The WVU Research website takes us in a different direction than our previous sites in that project is more content focused rather than a full blown e-commerce site. In saying that, it becomes extremely important that on a site like this, your content grows and shrinks gracefully while maintaining readability across all screen sizes. Thankfully, this site excels at it while also providing an excellent navigation experience. Much like the walmart site, WVU leverages the use of iconography around the site to create that familiar connection of imagery and content. This site is a great example of how an educational institute can still deliver a great mobile experience to users without having to go with a separate mobile codebase or native app. For a developers view on how the site was put together, as well as some de-mystifying of responsive design rumours, check out this blog post: WVU Research Responsive Redesign, Web Performance Optimization, and More...
4. Awwwards (Spain)
What better site to feature than one that gives out awards for awesome websites? There are a couple of interesting concepts to take note of on this site actually. The primary navigation of this site remains consistent - even on large screen sizes. While most sites go for a more traditional horizontal main navigation and then switch to more mobile friendly layouts, here we have one layout to rule them all! Personally, I think this is a great approach as it does not require the user to figure out the navigational structure again in different screen sizes - they’re keeping it simple and it works. Another concept to take note of is that the amount of visual elements on the page gets reduced the smaller the screen size gets. My view on this is that usually a users' behaviour or set of goals is vastly different on a medium/small screen than it is on a large one. For example, on this site, are you really going to submit your site while on your mobile phone? You’re more than likely going to sit down at your laptop where you can input information faster and easier rather than with your thumbs on a mobile device. In saying that, it makes perfect sense to remove the elements on the page that users' are rarely going to click on and let them focus on other parts of the website that they will actually care about. Not only does this make for better UI/UX, but it can often be better for load times and site performance as well.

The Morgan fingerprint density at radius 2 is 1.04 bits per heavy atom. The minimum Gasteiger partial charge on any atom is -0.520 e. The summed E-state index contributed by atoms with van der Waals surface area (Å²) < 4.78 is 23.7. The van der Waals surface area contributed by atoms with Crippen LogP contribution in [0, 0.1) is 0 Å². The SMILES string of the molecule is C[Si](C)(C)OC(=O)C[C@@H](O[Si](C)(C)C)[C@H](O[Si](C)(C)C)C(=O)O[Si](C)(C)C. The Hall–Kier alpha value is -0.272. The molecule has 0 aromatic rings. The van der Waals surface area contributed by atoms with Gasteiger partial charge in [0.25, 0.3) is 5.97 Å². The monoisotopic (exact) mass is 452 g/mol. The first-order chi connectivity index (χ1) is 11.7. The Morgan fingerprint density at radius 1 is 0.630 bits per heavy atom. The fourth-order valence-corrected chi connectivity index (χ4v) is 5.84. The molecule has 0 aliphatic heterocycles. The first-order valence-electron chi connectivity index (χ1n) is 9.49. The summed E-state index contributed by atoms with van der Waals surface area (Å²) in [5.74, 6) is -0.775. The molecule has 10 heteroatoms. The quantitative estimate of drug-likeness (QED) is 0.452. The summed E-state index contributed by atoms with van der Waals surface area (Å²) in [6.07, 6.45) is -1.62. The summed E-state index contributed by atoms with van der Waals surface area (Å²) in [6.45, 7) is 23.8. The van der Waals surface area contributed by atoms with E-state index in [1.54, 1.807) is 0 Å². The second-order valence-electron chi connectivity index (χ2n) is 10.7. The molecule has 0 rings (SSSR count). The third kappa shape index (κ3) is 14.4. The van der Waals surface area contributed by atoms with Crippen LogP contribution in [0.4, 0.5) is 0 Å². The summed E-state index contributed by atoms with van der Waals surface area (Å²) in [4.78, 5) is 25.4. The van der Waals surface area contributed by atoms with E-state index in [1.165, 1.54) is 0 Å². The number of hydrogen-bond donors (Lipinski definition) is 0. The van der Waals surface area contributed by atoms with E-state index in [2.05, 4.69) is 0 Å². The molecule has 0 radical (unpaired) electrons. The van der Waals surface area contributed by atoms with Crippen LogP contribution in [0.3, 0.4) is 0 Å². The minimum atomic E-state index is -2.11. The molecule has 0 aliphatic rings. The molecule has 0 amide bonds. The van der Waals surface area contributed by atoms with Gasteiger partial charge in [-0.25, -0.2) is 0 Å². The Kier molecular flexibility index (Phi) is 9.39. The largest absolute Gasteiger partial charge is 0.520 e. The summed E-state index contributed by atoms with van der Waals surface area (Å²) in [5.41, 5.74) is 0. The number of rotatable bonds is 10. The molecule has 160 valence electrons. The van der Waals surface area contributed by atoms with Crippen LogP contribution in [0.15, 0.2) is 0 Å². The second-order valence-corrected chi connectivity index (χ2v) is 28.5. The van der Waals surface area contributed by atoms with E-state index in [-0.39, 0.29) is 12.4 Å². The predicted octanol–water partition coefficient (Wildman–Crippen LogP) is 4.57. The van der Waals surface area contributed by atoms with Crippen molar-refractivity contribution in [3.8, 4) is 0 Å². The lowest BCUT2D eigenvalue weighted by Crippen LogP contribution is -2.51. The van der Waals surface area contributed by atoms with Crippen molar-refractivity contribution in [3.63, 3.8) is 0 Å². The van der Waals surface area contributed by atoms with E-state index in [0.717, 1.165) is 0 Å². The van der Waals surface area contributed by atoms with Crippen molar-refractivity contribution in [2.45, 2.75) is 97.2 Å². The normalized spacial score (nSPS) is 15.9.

5. Mailchimp (USA)
As Mailchimp is one of the premiere services for e-mail campaigns and templates, I’m glad they've decided to go responsive with their website. As a company that would pride itself on having e-mail templates that should work on all devices and browsers, it gives you a sense of trust right off the bat that they are thinking of mobile users just as much as their desktop ones. While this is one of the simpler responsive sites on this list, it still does the little things well - especially with their main navigation. Along with their minimalistic design, Mailchimp has created an inviting user experience that presents clear paths to their users and their goals which in this case is either signing up, logging in, or browsing prices or features. Oftentimes simple is just the best way to go, hands down.
That brings us to the end of our list! If there are any responsive sites out there that you think need to be mentioned, feel free to share them below. Thanks for reading!